judge why the argument made in this card is better than the argument
made by the opposing teams evidence’ and “assuming I win some risk of
this argument, and the other side wins some risk of their argument,
how would I persuade the judge that my argument is superior”.
4. Anticipate what you think the other team would say in response-
i.e. if you were on the aff how would you answer this argument- make a
short list of 3-4 analytics they could make in response.

In a few days I will post a short example of walking through this
process , but obviously post any questions you have here so everyone
can see/to avoid repetition.

Part 2

So I would like to get your wave 1 assignments no later than sunday
morning. That means they need to start getting rapped up in the next 2
days. If you have any questions or are having trouble finding good/
recent evidence please let me know ASAP and I will help out. I haven’t
heard much from you all so I assume things are going well.

For submitting wave 1 email it to me in a word doc. What I am going to
do is go through and use the comments function to point out anything I
see that needs to be worked on/improved. I hope to get everything back
to you all by Sunday night. Then I will have you do revisions and
resubmit on Tuesday.

After that we are going to get into the meaty part- block writing and
argument construction.

The last thing I want to talk about is argument diversity. the more
levels of defense you have the better because most 1AC’s don’t read
great evidence. There are a lot of internal link holes, and if you put
a lot of pressure on the aff in different places they will either have
to dedicate a  lot of time in the 2AC reading a ton of defense (by
defense I mean internal link evidence, its not really technically
offense or defense I guess, but I am classifying it as defense because
the aff has to read it to win but if they win it it doesn’t advance a
new argument it only fills in the hole of their original argument. So
lets look at biopower as an example. The aff claim is usually
“biopower causes war/genocide” and then they read a card with that
Foucault quote about modern war/genocide etc.

What are the possible arguments you could make against this?
-alt cause to biopower
-BP is resilient /can’t solve it
-BP low/not a risk
-X other thing causes war not BP
-BP not causally related to war (similar to above)
-various BP good arguments
-external checks prevent bp impacts (like democracy/liberalism)

Now all of these fall into the 2 categories I explained before, but
are pretty different arguments. It’s important to classify things in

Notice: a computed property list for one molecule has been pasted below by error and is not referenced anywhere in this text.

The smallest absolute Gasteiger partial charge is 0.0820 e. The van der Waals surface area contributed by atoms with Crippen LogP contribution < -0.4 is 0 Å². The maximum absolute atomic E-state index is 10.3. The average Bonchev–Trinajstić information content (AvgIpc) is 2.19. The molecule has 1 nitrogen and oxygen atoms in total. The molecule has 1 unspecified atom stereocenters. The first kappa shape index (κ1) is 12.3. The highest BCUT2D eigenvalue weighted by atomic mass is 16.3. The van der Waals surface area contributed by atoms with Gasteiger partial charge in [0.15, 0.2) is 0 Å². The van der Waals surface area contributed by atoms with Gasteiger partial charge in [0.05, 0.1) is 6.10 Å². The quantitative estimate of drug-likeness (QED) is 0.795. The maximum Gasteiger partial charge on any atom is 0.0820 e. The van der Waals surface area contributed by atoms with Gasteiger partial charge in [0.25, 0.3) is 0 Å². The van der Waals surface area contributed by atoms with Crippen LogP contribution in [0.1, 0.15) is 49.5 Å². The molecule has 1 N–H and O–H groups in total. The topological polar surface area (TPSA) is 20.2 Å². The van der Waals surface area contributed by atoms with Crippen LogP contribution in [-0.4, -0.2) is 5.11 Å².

broad groups and specific categories. Why?

1. You need to be able to identify what ev the aff reads and how it
responds to what you said. For example, if in response to “bp not a
risk” the aff reads evidence that says we are on the brink or close to
a genocidal state- that argument will feed your ‘aff doesn’t solve’
argument 9/10 times because it will discuss something the aff doesn’t
specifically address. So knowing how to use 2AC evidence against the
aff and for your argument is very useful
2. Writing efficient extensions- if you don’t understand how arguments
relate you could kick an argument (A) and go for another (B) without
knowing that there are interactions between the 2 and therefore drop
an argument that takes out the one you are going for.

This is also why we isolate warrants- to start ingraining in your mind
the process of breaking down an argument into its constituent parts-
then you may realize 2 arguments you thought were irrelevant both have
the same component, so if you defeat that component you defeat both

Part 3

1. Cut bad evidence- there is a lot of talk in debate about evidence
being “good” or “bad”. I cut a lot of bad cards. A crap load in fact.
The reasons I do this are thrice fold

A. I never know if I will be able to find a better card- lets say I am
doing politics updates and need a card that says Political Capital is
high. I find a card that says that but is not very good. If I chose
not to cut it, there is no guarantee that I will be able to find a
better one later. That means I will have to either re-do the searches
to try and find this crappy card again. Cutting a bad card does not
necessarily mean you will read a bad card in a debate- it just means
you are keeping it as a fallback.

B. Argument innovation- most of the time people come up with new
arguments because they are looking for something specific and they
find something close to what they are looking for but not exactly it.
Then later on they find another close card, and another. Finally they
have many close cards that when combined make their own entirely new
argument. So if a card is bad because it says close to what you want
it to say, it could be the springboard for an entirely new argument.